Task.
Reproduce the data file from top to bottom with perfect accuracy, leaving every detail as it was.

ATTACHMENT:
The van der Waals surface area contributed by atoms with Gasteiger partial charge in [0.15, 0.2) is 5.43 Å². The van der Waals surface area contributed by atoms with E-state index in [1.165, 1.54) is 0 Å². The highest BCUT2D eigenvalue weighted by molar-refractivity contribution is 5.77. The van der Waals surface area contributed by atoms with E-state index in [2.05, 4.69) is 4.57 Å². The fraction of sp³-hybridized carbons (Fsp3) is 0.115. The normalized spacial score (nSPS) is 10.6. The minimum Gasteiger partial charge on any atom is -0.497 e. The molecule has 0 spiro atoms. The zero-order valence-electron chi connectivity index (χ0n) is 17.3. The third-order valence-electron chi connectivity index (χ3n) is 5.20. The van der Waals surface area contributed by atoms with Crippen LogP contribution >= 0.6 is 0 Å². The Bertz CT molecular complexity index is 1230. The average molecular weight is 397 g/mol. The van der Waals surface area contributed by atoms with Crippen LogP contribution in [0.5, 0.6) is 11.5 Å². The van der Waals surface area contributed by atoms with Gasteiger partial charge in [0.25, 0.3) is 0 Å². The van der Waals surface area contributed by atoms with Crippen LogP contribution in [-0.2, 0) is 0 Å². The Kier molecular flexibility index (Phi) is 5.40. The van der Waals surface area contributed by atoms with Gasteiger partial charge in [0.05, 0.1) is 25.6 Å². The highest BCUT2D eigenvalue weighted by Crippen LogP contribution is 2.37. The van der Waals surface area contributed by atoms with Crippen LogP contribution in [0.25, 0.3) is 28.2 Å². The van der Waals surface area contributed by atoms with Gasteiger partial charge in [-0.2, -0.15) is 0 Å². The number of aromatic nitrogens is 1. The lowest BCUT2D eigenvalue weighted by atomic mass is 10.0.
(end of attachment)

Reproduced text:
The van der Waals surface area contributed by atoms with Gasteiger partial charge in [0.15, 0.2) is 5.43 Å². The van der Waals surface area contributed by atoms with E-state index in [1.165, 1.54) is 0 Å². The highest BCUT2D eigenvalue weighted by molar-refractivity contribution is 5.77. The van der Waals surface area contributed by atoms with E-state index in [2.05, 4.69) is 4.57 Å². The fraction of sp³-hybridized carbons (Fsp3) is 0.115. The normalized spacial score (nSPS) is 10.6. The minimum Gasteiger partial charge on any atom is -0.497 e. The molecule has 0 spiro atoms. The zero-order valence-electron chi connectivity index (χ0n) is 17.3. The third-order valence-electron chi connectivity index (χ3n) is 5.20. The van der Waals surface area contributed by atoms with Crippen LogP contribution >= 0.6 is 0 Å². The Bertz CT molecular complexity index is 1230. The average molecular weight is 397 g/mol. The van der Waals surface area contributed by atoms with Crippen LogP contribution in [0.5, 0.6) is 11.5 Å². The van der Waals surface area contributed by atoms with Gasteiger partial charge in [0.25, 0.3) is 0 Å². The van der Waals surface area contributed by atoms with Crippen LogP contribution in [-0.2, 0) is 0 Å². The Kier molecular flexibility index (Phi) is 5.40. The van der Waals surface area contributed by atoms with Gasteiger partial charge in [0.05, 0.1) is 25.6 Å². The highest BCUT2D eigenvalue weighted by Crippen LogP contribution is 2.37. The van der Waals surface area contributed by atoms with Crippen LogP contribution in [0.25, 0.3) is 28.2 Å². The van der Waals surface area contributed by atoms with Gasteiger partial charge in [-0.2, -0.15) is 0 Å². The number of aromatic nitrogens is 1. The lowest BCUT2D eigenvalue weighted by atomic mass is 10.0.